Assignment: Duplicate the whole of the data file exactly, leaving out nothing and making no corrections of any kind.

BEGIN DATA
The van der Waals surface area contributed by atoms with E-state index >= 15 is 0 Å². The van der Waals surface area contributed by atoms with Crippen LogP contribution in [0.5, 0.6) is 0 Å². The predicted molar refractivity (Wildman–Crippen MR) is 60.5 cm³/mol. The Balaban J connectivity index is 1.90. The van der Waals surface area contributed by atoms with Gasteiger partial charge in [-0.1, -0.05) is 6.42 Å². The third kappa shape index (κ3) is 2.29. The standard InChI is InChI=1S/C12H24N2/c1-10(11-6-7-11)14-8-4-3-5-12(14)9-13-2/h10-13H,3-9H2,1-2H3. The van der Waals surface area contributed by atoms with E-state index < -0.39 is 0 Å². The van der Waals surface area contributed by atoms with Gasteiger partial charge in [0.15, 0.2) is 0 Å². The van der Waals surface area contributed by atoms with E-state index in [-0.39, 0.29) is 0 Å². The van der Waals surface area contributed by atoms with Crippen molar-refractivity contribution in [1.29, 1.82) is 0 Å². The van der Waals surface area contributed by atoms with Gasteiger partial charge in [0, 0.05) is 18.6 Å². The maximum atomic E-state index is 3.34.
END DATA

The van der Waals surface area contributed by atoms with E-state index >= 15 is 0 Å². The van der Waals surface area contributed by atoms with Crippen LogP contribution in [0.5, 0.6) is 0 Å². The predicted molar refractivity (Wildman–Crippen MR) is 60.5 cm³/mol. The Balaban J connectivity index is 1.90. The van der Waals surface area contributed by atoms with Gasteiger partial charge in [-0.1, -0.05) is 6.42 Å². The third kappa shape index (κ3) is 2.29. The standard InChI is InChI=1S/C12H24N2/c1-10(11-6-7-11)14-8-4-3-5-12(14)9-13-2/h10-13H,3-9H2,1-2H3. The van der Waals surface area contributed by atoms with E-state index < -0.39 is 0 Å². The van der Waals surface area contributed by atoms with Gasteiger partial charge in [0.15, 0.2) is 0 Å². The van der Waals surface area contributed by atoms with E-state index in [-0.39, 0.29) is 0 Å². The van der Waals surface area contributed by atoms with Crippen molar-refractivity contribution in [1.29, 1.82) is 0 Å². The van der Waals surface area contributed by atoms with Gasteiger partial charge in [0, 0.05) is 18.6 Å². The maximum atomic E-state index is 3.34.